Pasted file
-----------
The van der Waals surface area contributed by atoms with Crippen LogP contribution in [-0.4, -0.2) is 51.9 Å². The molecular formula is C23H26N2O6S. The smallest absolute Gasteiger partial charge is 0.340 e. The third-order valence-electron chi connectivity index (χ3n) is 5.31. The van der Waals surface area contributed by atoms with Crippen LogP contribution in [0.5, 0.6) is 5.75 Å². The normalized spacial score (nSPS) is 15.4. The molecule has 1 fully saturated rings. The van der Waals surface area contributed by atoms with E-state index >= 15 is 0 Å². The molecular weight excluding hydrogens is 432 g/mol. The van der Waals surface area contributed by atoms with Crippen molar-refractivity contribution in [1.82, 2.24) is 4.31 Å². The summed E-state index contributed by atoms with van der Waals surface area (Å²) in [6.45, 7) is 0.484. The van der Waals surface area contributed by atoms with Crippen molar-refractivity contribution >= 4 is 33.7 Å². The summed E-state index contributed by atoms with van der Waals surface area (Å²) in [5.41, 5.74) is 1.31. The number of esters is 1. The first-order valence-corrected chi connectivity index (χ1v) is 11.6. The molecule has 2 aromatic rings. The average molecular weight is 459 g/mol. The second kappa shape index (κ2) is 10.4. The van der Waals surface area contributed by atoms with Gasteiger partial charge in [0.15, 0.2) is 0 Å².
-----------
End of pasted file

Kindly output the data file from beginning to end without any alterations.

The van der Waals surface area contributed by atoms with Crippen LogP contribution in [-0.4, -0.2) is 51.9 Å². The molecular formula is C23H26N2O6S. The smallest absolute Gasteiger partial charge is 0.340 e. The third-order valence-electron chi connectivity index (χ3n) is 5.31. The van der Waals surface area contributed by atoms with Crippen LogP contribution in [0.5, 0.6) is 5.75 Å². The normalized spacial score (nSPS) is 15.4. The molecule has 1 fully saturated rings. The van der Waals surface area contributed by atoms with E-state index >= 15 is 0 Å². The molecular weight excluding hydrogens is 432 g/mol. The van der Waals surface area contributed by atoms with Crippen molar-refractivity contribution in [1.82, 2.24) is 4.31 Å². The summed E-state index contributed by atoms with van der Waals surface area (Å²) in [6.45, 7) is 0.484. The van der Waals surface area contributed by atoms with Crippen molar-refractivity contribution >= 4 is 33.7 Å². The summed E-state index contributed by atoms with van der Waals surface area (Å²) in [5.41, 5.74) is 1.31. The number of esters is 1. The first-order valence-corrected chi connectivity index (χ1v) is 11.6. The molecule has 2 aromatic rings. The average molecular weight is 459 g/mol. The second kappa shape index (κ2) is 10.4. The van der Waals surface area contributed by atoms with Gasteiger partial charge in [0.15, 0.2) is 0 Å².